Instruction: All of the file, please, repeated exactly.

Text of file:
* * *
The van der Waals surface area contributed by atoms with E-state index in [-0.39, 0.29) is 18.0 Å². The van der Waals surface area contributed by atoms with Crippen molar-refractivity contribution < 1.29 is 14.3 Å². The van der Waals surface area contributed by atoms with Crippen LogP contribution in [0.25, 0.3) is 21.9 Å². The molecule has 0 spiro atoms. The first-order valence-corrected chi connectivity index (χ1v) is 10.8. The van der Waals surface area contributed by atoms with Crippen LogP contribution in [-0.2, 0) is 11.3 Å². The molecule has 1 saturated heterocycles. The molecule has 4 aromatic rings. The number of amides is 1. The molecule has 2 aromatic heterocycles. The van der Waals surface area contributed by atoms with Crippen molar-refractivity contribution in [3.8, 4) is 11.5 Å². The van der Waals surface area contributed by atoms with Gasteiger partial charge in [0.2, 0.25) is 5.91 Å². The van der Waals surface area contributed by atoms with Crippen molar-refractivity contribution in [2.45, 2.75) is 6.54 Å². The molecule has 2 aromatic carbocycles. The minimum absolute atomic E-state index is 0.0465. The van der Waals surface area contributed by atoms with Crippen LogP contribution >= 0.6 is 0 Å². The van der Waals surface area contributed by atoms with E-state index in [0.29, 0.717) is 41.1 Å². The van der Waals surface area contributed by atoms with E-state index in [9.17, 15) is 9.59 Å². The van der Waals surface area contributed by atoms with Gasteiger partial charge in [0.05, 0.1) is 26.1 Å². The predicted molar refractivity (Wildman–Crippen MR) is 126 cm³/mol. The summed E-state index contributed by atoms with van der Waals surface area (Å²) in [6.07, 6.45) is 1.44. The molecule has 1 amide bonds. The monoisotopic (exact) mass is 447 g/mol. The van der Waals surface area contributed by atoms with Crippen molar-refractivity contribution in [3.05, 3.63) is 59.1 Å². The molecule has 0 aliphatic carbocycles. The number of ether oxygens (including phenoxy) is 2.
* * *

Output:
The van der Waals surface area contributed by atoms with E-state index in [-0.39, 0.29) is 18.0 Å². The van der Waals surface area contributed by atoms with Crippen molar-refractivity contribution < 1.29 is 14.3 Å². The van der Waals surface area contributed by atoms with Crippen LogP contribution in [0.25, 0.3) is 21.9 Å². The molecule has 0 spiro atoms. The first-order valence-corrected chi connectivity index (χ1v) is 10.8. The van der Waals surface area contributed by atoms with Crippen LogP contribution in [-0.2, 0) is 11.3 Å². The molecule has 1 saturated heterocycles. The molecule has 4 aromatic rings. The number of amides is 1. The molecule has 2 aromatic heterocycles. The van der Waals surface area contributed by atoms with Crippen molar-refractivity contribution in [3.8, 4) is 11.5 Å². The van der Waals surface area contributed by atoms with Gasteiger partial charge in [0.2, 0.25) is 5.91 Å². The van der Waals surface area contributed by atoms with Crippen molar-refractivity contribution in [2.45, 2.75) is 6.54 Å². The molecule has 2 aromatic carbocycles. The minimum absolute atomic E-state index is 0.0465. The van der Waals surface area contributed by atoms with Crippen LogP contribution >= 0.6 is 0 Å². The van der Waals surface area contributed by atoms with E-state index in [0.29, 0.717) is 41.1 Å². The van der Waals surface area contributed by atoms with E-state index in [9.17, 15) is 9.59 Å². The van der Waals surface area contributed by atoms with Gasteiger partial charge in [0.05, 0.1) is 26.1 Å². The predicted molar refractivity (Wildman–Crippen MR) is 126 cm³/mol. The summed E-state index contributed by atoms with van der Waals surface area (Å²) in [6.07, 6.45) is 1.44. The molecule has 1 amide bonds. The monoisotopic (exact) mass is 447 g/mol. The van der Waals surface area contributed by atoms with Crippen molar-refractivity contribution in [3.05, 3.63) is 59.1 Å². The molecule has 0 aliphatic carbocycles. The number of ether oxygens (including phenoxy) is 2.